Section: New Results

Addressing Middleware Challenges in Large Scale Mobile Social Networks of the Future

Participants : Sara Hachem, Valérie Issarny, Animesh Pathak, Amir Seyedi.

With the increased prevalence of advanced mobile devices (the so-called “smart” phones), interest has grown in Mobile Social Ecosystems (MSE), where users not only access traditional on line Web-based social networks using their mobile devices, but are also able to use the context information provided by these devices to further enrich their interactions. In complex mobile social ecosystems of the future, the heterogeneity of software platforms on constituent nodes, combined with their intrinsic distributed nature and heterogeneity in representation of data and context, as well as user's privacy and trust concerns, raises the need for middleware support for the development of mobile social applications. We believe that the development of mobile social applications can be greatly simplified by the presence of middleware support. To that end, we have been working on addressing the following challenges:

  • Semantic models for mobile social ecosystems. In order to enable re-use of data between different social applications run by the same user, we have proposed an expressive and extensible model using semantic techniques to represent MSE and the interactions possible in them. This supports semantic interoperability between separately developed applications and minimizes resource-consuming operations such as data mapping and replication.

  • Efficient decentralized storage of social data. Instead of storing the social knowledge of the whole world with a single provider — a practice performed today by common social networks such as Facebook — which can lead to privacy issues, our research endeavors to propose a middleware using which users can store their personal knowledge in a distributed manner on the devices owned by them (e.g., smart phone, home desktop, laptop). This also allows users to provide selective access to other users based on semantically defined access control policies.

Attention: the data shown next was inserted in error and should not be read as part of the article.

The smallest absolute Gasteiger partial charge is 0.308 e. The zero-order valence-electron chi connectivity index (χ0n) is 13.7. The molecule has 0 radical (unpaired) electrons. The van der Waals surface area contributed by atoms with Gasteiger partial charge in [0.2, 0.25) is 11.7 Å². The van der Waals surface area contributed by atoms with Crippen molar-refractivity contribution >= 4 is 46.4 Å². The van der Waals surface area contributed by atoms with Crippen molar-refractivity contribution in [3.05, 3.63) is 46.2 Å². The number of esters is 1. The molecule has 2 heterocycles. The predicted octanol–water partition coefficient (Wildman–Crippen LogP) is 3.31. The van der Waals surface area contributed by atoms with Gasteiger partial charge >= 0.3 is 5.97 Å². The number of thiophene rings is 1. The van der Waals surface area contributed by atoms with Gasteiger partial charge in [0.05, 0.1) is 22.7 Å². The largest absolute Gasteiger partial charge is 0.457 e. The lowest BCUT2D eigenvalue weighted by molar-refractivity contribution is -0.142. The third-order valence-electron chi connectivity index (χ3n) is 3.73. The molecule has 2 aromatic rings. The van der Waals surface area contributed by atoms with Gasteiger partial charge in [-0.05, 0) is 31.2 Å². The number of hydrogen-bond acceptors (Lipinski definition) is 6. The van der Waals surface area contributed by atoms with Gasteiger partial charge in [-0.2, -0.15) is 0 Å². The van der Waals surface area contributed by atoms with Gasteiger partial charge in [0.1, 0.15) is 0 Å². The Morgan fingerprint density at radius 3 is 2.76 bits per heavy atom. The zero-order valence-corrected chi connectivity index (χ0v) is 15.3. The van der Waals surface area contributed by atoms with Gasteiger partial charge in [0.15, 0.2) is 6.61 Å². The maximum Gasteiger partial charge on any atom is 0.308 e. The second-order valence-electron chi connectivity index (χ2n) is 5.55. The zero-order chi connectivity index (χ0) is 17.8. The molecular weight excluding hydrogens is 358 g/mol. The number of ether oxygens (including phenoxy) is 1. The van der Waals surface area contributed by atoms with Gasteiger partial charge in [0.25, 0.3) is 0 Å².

• Socially aware policies for access control. Since social data is private and sensitive in nature, we have proposed a policy framework [21] where the user can specify both the data to be protected as well as the relevant set of peers with access to that data in a socially-aware manner (e.g, “only let my colleagues know my location during weekdays from 9 – 5”). This policy framework can be used as a guard around the user's knowledge base, allowing access only to authorized peers. We are also working on providing end-users an easy to use editor so as to be able to specify these socially-aware policies easily.

  • Social data extraction from existing sources. Our research includes work in enabling users to populate their social knowledge base by extracting data from their existing repositories. We have identified two types of sources of such data. The first already contain social links such as “friendship” in addition to general information, while the second do not contain social links, but may contain information which can be correlated to infer social links (e.g., call and SMS logs). We are working on a framework where adapters can be written for the former using their API to import their data; while for the latter, inference algorithms can be used to correlate data and guess/recommend social links.

  • Inferring trust from proximity. In mobile social network, highly sensitive private data is at risk of being shared with unwanted peers, since users may not have any knowledge about the users they socially connect with. Trust management then appears as a promising decision support for mobile users in establishing social links. However, while the literature is rich in trust models, most approaches lack appropriate trust bootstrapping, i.e., the initialization of trust values. In [24] , we address this challenge by introducing proximity-based trust initialization based on the users' behavioral data available from their mobile devices or other types of social interactions. The proposed approach is further assessed in the context of mobile social networking using users behavioral data collected by the MIT reality mining project. Results show that the inferred trust values correlate with the self-reported survey of users relationships.

We have incorporated our research in the above areas into Yarta [25] , a middleware for mobile social applications. Our prototype middleware, as discussed in §  5.6 , currently supports application development for laptops as well as Android-powered smart phones, providing distributed storage of semantically-modeled social knowledge guarded by a rich policy framework.